Tools and dumbing down...
Just recently, I commented on an article "revenge of the calculators". It talked of the dumbing down that all too easily happens when one relies far too much on their tools. Sort of like the numerous reports of people following their builtin GPS navigation systems into rivers, dead ends, buildings, sand piles and the like.
Kathy Sierra just wrote about the same issue.
I do believe tools are necessary - her analogy of tweaking postscript rather than using a word processor hit it dead on. You sometimes do need a tool to be more efficient - the inner workings of postscript are not useful to most people (glaring exception would be the people that make the tool that generates postscript). However, the cashier that cannot make change - or recognize when the machine is telling them to do something clearly wrong (because they plugged in the wrong numbers) is in a heap of trouble.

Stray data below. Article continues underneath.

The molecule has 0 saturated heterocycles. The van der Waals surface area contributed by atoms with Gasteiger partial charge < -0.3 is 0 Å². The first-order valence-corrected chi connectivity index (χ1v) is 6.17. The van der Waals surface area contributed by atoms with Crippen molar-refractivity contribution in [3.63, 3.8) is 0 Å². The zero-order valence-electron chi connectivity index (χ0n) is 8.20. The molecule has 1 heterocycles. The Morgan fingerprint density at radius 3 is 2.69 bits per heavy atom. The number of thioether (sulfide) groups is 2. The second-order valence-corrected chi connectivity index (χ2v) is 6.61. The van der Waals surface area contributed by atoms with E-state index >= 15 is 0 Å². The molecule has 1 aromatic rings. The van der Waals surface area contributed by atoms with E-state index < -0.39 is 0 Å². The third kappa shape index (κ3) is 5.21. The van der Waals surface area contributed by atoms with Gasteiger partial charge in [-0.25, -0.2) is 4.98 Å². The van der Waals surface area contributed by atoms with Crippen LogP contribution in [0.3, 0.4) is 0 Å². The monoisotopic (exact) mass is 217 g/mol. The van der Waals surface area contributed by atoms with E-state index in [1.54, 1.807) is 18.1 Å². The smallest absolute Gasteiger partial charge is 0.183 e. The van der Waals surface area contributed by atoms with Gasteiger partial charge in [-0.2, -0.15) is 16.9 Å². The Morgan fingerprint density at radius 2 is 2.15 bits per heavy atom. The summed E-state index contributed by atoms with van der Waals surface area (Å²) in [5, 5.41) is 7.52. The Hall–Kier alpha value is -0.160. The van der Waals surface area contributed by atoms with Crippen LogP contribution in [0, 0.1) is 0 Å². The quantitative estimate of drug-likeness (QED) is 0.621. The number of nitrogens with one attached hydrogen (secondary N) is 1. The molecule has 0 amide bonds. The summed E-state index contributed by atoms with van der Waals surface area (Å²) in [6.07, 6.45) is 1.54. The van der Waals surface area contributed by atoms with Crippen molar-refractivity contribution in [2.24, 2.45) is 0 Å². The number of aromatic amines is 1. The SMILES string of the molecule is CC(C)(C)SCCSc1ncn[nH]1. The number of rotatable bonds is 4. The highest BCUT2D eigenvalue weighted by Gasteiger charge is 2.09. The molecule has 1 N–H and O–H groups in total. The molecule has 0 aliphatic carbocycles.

The hard part is finding the fine line between what you need to know and what you can remain dumb about. I struggle with that line we all of the time with the database. There is a lot that we don't need to know (it might be interesting to some of us - but we don't need to know some things). It frustrates me sometimes when people insist on learning internals - prior to mastering analytics, SQL in general, transaction semantics, physical and logical design, and so on.
On an unrelated note - I was stumbling around this morning and hit this page. For some reason I was reminded of being a kid and people would counsel you: "when someone does something bad to you, just breath for 10 seconds before responding - cool down first". I wonder if their 30 second advice actually works. If my experience with the typical end user is taken into consideration - there is 0% chance that it does!
The internet is just broken for me today. Hate those "unknown errors":
At least I didn't have to count to 30 for this one. I wonder of the advice to "please try again" is different if they encounter a "known" error :)